My Top Ten TV of the 2010's

It was a helluva good decade for television. To be clear, there are individual seasons that were downright amazing (Jessica Jones Season One, for one) but if the whole show didn’t hold together as well as any single season (I’m looking at you, Sherlock) it didn’t make the cut.

10. John Mulaney: Kid Gorgeous at Radio City

One of the funniest hours of television I’ve ever seen. And endlessly rewatchable. Which is wierd, cos I already know all the jokes. But something about his rhythm and timing makes it more like listening to a great album over and over again and seeing a great artist at work that just watching someone try to be funny.

9. Brooklyn Nine-Nine

There’s a trope that lawful good characters can’t be interesting, and certainly not funny. After proving that notion utterly ridiculous with Leslie Knope in Parks and Rec, Michael Schur did it again twice with Captain Raymond Holt and Detective Amy Santiago in his next workplace comedy. He also put the lie to the notion that once the will they/won’t they couple get together, the show is sunk, but instead here it got more interesting with Santiago and Jake Peralta becoming a couple. And certainly you couldn’t have a show set in a major metropolitan area where the demographics of the cast actually matched the demographic of the setting. But in fact it does. So much so that actors Melissa Fumero and Stephanie Beatriz could not believe that they both had been cast in the show because since when is there room for two Latinx characters in prime time? But as we’ll see again later in this list, Schur routinely breaks rules and gets away with it. And in his case, it’s actually a good thing. And it’s a testament to the universality that Schur’s specificity creates that this is the one show my mother in law, myself, and my son all enjoy across three generations.

8. The Mandalorian

Proving that less is actually more, this spare Western from John Favreau boasts incredible cinematography, elegant visuals, and compelling characters who generally don’t say very much.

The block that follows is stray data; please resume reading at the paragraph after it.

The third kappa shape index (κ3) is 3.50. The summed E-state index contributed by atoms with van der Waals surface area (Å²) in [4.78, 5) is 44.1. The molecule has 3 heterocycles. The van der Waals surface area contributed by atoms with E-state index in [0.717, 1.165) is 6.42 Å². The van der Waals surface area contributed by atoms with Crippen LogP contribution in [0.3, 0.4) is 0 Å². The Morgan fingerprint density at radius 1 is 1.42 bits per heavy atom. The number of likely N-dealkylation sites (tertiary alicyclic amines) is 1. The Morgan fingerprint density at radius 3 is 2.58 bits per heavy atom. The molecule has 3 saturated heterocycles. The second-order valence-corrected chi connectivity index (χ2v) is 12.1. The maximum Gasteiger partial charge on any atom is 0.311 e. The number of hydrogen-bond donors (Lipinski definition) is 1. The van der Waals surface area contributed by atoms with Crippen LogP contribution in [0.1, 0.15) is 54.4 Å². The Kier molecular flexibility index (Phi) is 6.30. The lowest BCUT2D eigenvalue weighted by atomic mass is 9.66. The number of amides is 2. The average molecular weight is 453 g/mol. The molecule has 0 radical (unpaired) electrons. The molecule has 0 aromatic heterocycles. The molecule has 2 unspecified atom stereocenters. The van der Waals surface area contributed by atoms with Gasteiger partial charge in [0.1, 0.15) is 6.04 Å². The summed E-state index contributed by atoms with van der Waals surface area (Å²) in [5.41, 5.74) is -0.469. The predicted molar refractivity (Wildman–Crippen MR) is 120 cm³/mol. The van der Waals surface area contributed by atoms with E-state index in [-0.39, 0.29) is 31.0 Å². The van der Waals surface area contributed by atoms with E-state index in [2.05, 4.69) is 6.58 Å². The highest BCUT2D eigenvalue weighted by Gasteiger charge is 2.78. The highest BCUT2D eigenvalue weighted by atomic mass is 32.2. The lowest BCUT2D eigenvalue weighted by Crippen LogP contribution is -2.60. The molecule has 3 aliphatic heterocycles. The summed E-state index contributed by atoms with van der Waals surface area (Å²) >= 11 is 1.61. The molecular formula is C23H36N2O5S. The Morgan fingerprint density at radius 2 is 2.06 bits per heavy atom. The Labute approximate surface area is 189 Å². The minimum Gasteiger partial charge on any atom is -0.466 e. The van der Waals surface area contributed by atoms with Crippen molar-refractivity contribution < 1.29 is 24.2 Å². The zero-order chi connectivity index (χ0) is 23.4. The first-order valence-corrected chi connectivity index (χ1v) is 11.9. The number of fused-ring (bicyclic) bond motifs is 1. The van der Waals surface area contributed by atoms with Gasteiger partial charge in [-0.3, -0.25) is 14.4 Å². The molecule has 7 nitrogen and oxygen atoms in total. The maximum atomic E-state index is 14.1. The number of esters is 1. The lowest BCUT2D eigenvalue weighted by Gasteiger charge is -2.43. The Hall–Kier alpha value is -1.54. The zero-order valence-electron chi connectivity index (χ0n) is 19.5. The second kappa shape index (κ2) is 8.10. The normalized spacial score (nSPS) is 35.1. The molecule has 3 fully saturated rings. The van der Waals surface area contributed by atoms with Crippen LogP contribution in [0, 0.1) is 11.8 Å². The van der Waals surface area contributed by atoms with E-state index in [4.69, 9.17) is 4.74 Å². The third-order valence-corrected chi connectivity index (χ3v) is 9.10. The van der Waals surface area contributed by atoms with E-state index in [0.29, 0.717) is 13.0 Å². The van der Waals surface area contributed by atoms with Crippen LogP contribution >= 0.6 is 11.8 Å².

7. The Good Place

There is ambitious and then there is AMBITIOUS. And then there is Michael Schurr executing near-perfectly on an insane vision. It wasn’t just the scope of what he set out to accomplish, or the originality of it (which I’m being vague about because the less you know going in, the better), but the fact that it was all engineered to be kind without sacrificing one ounce of comedic gold.

A masterclass in long game character arcs, a peerless ensemble delivers on Schur’s hilarious, imaginative four-season-long seminar in moral philosophy that, in educating us about it in the most entertaining way possible, forms its own moral philosophy which I agree with wholeheartedly.

6. Westworld

I saw the original Westworld and was like, that’s okay, I guess. But how are you gonna build a series around it? But Lisa Joy and Jonathan Nolan didn’t just build a series around it, they built a series about, like, everything. Emergence, consciousness, technology, theory of mind, what does it mean to be human? But, most of all, it is a story about slavery. A very potent, often gory story about slavery, but a story about slavery nonetheless that explores how the have’s almost inevitably fashion their own destruction by how they treat the have-not’s.

5. Last Week Tonight